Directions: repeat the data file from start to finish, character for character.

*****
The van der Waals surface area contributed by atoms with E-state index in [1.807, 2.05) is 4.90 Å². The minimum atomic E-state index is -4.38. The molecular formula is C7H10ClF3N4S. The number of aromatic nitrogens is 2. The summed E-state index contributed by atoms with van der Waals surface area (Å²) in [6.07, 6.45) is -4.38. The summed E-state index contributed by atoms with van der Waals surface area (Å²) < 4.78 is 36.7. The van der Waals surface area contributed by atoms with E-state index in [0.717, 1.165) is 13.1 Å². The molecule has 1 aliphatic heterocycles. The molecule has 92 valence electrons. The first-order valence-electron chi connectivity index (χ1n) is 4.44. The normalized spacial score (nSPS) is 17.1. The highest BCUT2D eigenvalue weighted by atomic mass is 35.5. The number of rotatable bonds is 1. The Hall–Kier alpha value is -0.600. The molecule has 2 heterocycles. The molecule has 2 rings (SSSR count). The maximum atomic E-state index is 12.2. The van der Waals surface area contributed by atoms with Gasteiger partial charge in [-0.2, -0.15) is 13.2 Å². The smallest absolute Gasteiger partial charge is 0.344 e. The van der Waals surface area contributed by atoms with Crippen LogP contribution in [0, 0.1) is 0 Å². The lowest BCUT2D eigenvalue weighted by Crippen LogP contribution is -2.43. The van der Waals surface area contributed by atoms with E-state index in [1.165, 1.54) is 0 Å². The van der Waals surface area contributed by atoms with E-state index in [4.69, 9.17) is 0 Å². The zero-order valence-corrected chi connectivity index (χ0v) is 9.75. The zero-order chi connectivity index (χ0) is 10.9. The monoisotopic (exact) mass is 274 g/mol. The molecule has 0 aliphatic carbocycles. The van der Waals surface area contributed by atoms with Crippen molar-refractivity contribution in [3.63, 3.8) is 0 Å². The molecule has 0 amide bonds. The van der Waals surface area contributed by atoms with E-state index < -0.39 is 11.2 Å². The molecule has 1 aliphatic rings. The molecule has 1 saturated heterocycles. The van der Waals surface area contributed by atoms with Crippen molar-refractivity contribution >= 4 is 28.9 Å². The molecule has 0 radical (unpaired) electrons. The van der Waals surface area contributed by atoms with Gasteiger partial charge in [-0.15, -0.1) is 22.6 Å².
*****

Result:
The van der Waals surface area contributed by atoms with E-state index in [1.807, 2.05) is 4.90 Å². The minimum atomic E-state index is -4.38. The molecular formula is C7H10ClF3N4S. The number of aromatic nitrogens is 2. The summed E-state index contributed by atoms with van der Waals surface area (Å²) in [6.07, 6.45) is -4.38. The summed E-state index contributed by atoms with van der Waals surface area (Å²) < 4.78 is 36.7. The van der Waals surface area contributed by atoms with E-state index in [0.717, 1.165) is 13.1 Å². The molecule has 1 aliphatic heterocycles. The molecule has 92 valence electrons. The first-order valence-electron chi connectivity index (χ1n) is 4.44. The normalized spacial score (nSPS) is 17.1. The highest BCUT2D eigenvalue weighted by atomic mass is 35.5. The number of rotatable bonds is 1. The Hall–Kier alpha value is -0.600. The molecule has 2 heterocycles. The molecule has 2 rings (SSSR count). The maximum atomic E-state index is 12.2. The van der Waals surface area contributed by atoms with Gasteiger partial charge in [-0.2, -0.15) is 13.2 Å². The smallest absolute Gasteiger partial charge is 0.344 e. The van der Waals surface area contributed by atoms with Crippen LogP contribution in [0, 0.1) is 0 Å². The lowest BCUT2D eigenvalue weighted by Crippen LogP contribution is -2.43. The van der Waals surface area contributed by atoms with E-state index in [1.165, 1.54) is 0 Å². The van der Waals surface area contributed by atoms with E-state index in [4.69, 9.17) is 0 Å². The zero-order valence-corrected chi connectivity index (χ0v) is 9.75. The zero-order chi connectivity index (χ0) is 10.9. The monoisotopic (exact) mass is 274 g/mol. The molecule has 0 aliphatic carbocycles. The van der Waals surface area contributed by atoms with Crippen molar-refractivity contribution in [3.63, 3.8) is 0 Å². The molecule has 0 amide bonds. The van der Waals surface area contributed by atoms with E-state index < -0.39 is 11.2 Å². The molecule has 1 aliphatic rings. The molecule has 1 saturated heterocycles. The van der Waals surface area contributed by atoms with Crippen molar-refractivity contribution >= 4 is 28.9 Å². The molecule has 0 radical (unpaired) electrons. The van der Waals surface area contributed by atoms with Gasteiger partial charge in [-0.15, -0.1) is 22.6 Å².